In Pamplona, Spain, this week, brave men are being gored and trampled in the traditional running of the bulls. The 400-year-old ritual goes on for a week. Each day, ill-tempered bulls are let loose in the street, where they take three to four minutes to run the half mile to the bull ring and eventually face battle with a professional bullfighter. The sport usually involves drunken men of all ages throwing themselves in the imminent path of the bulls, and then trying to avoid death or a certain act that is no longer illegal in Texas.
According to the ancient rules of the run, despite the danger (which is even greater than inhaling secondhand smoke), any person over 18 may take part. Participants are allowed only a rolled-up newspaper to fend off the bulls. This is curious. Even if a newspaper is as slanted as the New York Times, it is hard to see it having much effect on a Spanish bull. Even if one concedes the power of the press and that the pen is mightier than the sword -- this would be taking literalism too far. The runners would seem to be on the horns of a dilemma.
Meanwhile, here in the States, another ritual is being played out: The traditional running of the dwarfs through the quaint newsrooms and meeting halls of Iowa and New Hampshire. In this tradition, the running dwarfs -- who are usually drunk only on their delusions of grandeur -- dash about desperately for a full year before one of them reaches the national bullring, where he will meet the professional bullfighter, George W. And, in our tradition, the Des Moines Register and Manchester Union Leader, whether rolled up or not, can take a terrible toll on the cattle.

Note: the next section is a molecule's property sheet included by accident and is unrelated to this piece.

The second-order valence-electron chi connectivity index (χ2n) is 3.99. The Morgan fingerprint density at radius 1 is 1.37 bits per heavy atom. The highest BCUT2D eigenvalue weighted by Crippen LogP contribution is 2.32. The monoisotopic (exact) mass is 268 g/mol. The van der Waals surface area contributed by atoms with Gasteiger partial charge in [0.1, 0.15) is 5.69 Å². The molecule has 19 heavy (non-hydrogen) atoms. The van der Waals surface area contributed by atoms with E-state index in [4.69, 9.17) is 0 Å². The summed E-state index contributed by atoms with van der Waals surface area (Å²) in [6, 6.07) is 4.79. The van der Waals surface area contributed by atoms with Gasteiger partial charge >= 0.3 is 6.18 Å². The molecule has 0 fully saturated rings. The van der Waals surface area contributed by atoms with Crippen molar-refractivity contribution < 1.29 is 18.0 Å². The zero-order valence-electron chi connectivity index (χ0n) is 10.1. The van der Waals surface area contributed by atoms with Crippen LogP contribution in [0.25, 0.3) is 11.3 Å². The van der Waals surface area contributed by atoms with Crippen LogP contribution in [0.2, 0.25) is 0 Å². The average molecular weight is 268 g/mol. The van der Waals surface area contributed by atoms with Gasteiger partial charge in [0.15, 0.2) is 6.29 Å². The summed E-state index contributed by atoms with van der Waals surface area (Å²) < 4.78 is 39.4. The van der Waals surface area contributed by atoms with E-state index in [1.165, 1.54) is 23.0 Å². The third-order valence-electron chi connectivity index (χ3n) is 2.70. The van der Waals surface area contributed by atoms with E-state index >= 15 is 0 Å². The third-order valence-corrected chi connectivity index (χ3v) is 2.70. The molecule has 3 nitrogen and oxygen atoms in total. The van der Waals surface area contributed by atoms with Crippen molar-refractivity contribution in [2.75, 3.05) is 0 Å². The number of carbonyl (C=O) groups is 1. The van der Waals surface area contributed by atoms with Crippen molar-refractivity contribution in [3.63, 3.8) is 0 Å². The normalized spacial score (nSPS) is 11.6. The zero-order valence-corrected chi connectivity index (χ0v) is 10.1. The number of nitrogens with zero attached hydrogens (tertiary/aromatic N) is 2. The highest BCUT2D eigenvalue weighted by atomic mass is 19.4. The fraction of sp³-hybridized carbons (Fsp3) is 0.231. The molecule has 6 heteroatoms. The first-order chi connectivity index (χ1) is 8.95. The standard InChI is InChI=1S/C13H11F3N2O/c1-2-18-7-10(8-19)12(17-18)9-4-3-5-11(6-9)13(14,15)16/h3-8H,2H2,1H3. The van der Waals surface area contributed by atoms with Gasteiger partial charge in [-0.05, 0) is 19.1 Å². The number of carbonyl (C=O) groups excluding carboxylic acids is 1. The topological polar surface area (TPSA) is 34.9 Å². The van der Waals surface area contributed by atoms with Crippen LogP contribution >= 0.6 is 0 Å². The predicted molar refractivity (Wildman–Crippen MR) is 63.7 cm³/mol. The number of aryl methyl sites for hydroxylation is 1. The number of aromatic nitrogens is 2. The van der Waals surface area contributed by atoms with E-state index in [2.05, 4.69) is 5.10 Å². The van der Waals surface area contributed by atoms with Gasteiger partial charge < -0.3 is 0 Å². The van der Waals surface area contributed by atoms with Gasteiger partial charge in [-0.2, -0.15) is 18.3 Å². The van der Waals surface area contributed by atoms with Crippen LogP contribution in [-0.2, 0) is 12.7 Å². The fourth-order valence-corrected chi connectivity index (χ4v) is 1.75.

With the former vice president out of the race, at least none of the participants are going to be gored. But there is still the danger that late in the year the wandering dwarfs may yet be trampled by the late entry of Hillary "Cattle Futures" Clinton. From the seat of her pants to the crowning hair on her head, she is no dwarf. In every poll of every sample of Democrats in every state that has polled, she would win every election against every other Democratic candidate. In short, the Democratic nomination is hers for the asking. But, like all monarchs, Queen Hillary will not condescend to ask. The great prize must be offered to her by a band of supplicating Democratic grandees -- top hats in hand.
Blankley, who had been suffering from stomach cancer, died Saturday night at Sibley Memorial Hospital in Washington, his wife, Lynda Davis, said Sunday.
In his long career as a political operative and pundit, his most visible role was as a spokesman for and adviser to Gingrich from 1990 to 1997. Gingrich became House Speaker when Republicans took control of the U.S. House of Representatives following the 1994 midterm elections.